On Saturday morning, students, faculty and community members walked the perimeter of Binghamton University’s Brain, the main road that circles campus, for the Out of the Darkness Walk, a fundraiser for the American Foundation for Suicide Prevention (AFSP).
The Out of the Darkness Walk aims to raise awareness of suicide, especially on college campuses, and to educate the community on the resources available for people struggling with mental health. Mar Santos, co-chair for the walk and a first-year graduate student studying social work, wrote in an email that the walk fosters a sense of community on a college campus.
“The walk is an opportunity to connect people who may have experienced their own thoughts of suicide,” Santos wrote. “Or who have lost a loved one to suicide. It’s an event to remind you that you are not alone.”
The Out of the Darkness Walk was first brought to BU in 2013 by a student who lost their father to suicide. Joanna Zhang, co-chair of the walk and a senior double-majoring in sociology and anthropology, said she has always supported the cause of better mental health, but recently felt the difficulties firsthand.
“I was a big advocate for mental health, and I like doing things regarding up keeping mental health, like educating people on it,” Zhang said. “But I didn’t realize how hard it is to to deal with it until I had to do it.”
Many of the attendees noted a personal struggle with mental health as a reason for their support. Anabelle Liu, a junior majoring in Asian and Asian American studies, said she feels that the walk helps tackle the stigma surrounding mental health and suicide.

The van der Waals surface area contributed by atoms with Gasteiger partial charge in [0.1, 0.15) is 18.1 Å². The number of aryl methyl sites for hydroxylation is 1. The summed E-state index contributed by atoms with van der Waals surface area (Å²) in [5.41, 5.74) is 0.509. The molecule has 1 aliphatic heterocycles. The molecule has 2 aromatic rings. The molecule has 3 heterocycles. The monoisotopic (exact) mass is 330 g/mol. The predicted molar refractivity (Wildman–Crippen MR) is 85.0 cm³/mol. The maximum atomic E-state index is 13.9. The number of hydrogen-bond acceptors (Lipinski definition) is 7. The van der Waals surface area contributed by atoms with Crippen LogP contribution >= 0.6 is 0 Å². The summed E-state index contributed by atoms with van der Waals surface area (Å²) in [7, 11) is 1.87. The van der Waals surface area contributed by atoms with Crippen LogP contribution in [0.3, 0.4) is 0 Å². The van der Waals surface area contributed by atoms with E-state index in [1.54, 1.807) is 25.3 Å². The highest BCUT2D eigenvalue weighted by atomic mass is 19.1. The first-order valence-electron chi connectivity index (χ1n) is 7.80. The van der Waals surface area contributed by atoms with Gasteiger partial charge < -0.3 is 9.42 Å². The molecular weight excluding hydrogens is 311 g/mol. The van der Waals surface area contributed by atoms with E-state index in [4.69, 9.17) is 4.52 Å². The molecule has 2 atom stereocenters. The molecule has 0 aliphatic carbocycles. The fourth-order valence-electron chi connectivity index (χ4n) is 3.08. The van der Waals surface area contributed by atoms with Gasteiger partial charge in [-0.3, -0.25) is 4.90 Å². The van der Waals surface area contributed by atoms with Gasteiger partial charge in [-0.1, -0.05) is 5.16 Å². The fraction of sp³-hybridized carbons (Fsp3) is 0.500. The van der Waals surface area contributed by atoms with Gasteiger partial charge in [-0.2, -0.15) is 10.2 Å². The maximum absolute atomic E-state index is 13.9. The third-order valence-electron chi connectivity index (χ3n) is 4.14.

“My [sorority] sisters and I participate in it every year, and personally, I think it’s a good thing to be a part of, because I know what this is like as a person who has mental health issues,” Liu said. “It’s definitely something that needs to be more talked about and brought to light, because not everyone talks about it or is comfortable talking about it.”
Other attendees came out because they had experienced the tragedy of losing a child, spouse, parent or friend to suicide. Janette Hicks, 58, of Greene, New York, came with a friend who lost a child and said she wants to help prevent this for others.
“I am here to support a friend who lost a son to suicide,” Hicks said. “And we’re just here today to show our support and hopefully raise some money so that maybe somebody else won’t lose their son.”
Robert France, board chair for the South Central New York chapter of the AFSP, said joining the foundation helped with his personal loss.
“My wife and I lost our son — now it’s been seven years ago — to suicide, and we found it comforting to get involved,” France said. “We felt if we could do something to help save other people, then it’s worth it.”
Nicole DeCelle, area director for the Capital Region and South Central New York chapters of the AFSP, said she was inspired by the turnout on Saturday and thinks BU is taking steps in the right direction for the fight against suicide.
“It’s always so heartwarming to see the number of students, community members, faculty members and community organizations that come out to support the campus walks,” DeCelle said. “I think that it is so vital to get the messages of hope, the resources and the awareness out there on our campuses and to create stronger and suicide-safe communities, and we’re so grateful that Binghamton has been part of that.”